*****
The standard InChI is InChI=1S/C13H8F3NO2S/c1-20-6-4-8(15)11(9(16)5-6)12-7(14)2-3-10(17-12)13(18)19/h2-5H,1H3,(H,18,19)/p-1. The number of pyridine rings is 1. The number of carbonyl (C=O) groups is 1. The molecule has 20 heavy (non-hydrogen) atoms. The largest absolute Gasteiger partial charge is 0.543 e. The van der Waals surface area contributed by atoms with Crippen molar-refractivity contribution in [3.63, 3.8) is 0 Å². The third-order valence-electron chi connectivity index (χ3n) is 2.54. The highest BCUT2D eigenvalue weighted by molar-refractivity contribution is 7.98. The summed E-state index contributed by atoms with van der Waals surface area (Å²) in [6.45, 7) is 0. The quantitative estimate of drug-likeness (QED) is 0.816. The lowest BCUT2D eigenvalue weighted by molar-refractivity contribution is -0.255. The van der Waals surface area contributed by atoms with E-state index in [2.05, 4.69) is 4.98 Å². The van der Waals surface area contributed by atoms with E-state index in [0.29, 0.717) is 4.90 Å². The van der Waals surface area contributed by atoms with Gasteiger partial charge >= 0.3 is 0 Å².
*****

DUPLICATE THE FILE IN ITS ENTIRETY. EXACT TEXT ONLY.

The standard InChI is InChI=1S/C13H8F3NO2S/c1-20-6-4-8(15)11(9(16)5-6)12-7(14)2-3-10(17-12)13(18)19/h2-5H,1H3,(H,18,19)/p-1. The number of pyridine rings is 1. The number of carbonyl (C=O) groups is 1. The molecule has 20 heavy (non-hydrogen) atoms. The largest absolute Gasteiger partial charge is 0.543 e. The van der Waals surface area contributed by atoms with Crippen molar-refractivity contribution in [3.63, 3.8) is 0 Å². The third-order valence-electron chi connectivity index (χ3n) is 2.54. The highest BCUT2D eigenvalue weighted by molar-refractivity contribution is 7.98. The summed E-state index contributed by atoms with van der Waals surface area (Å²) in [6.45, 7) is 0. The quantitative estimate of drug-likeness (QED) is 0.816. The lowest BCUT2D eigenvalue weighted by molar-refractivity contribution is -0.255. The van der Waals surface area contributed by atoms with E-state index in [2.05, 4.69) is 4.98 Å². The van der Waals surface area contributed by atoms with E-state index in [0.29, 0.717) is 4.90 Å². The van der Waals surface area contributed by atoms with Gasteiger partial charge >= 0.3 is 0 Å².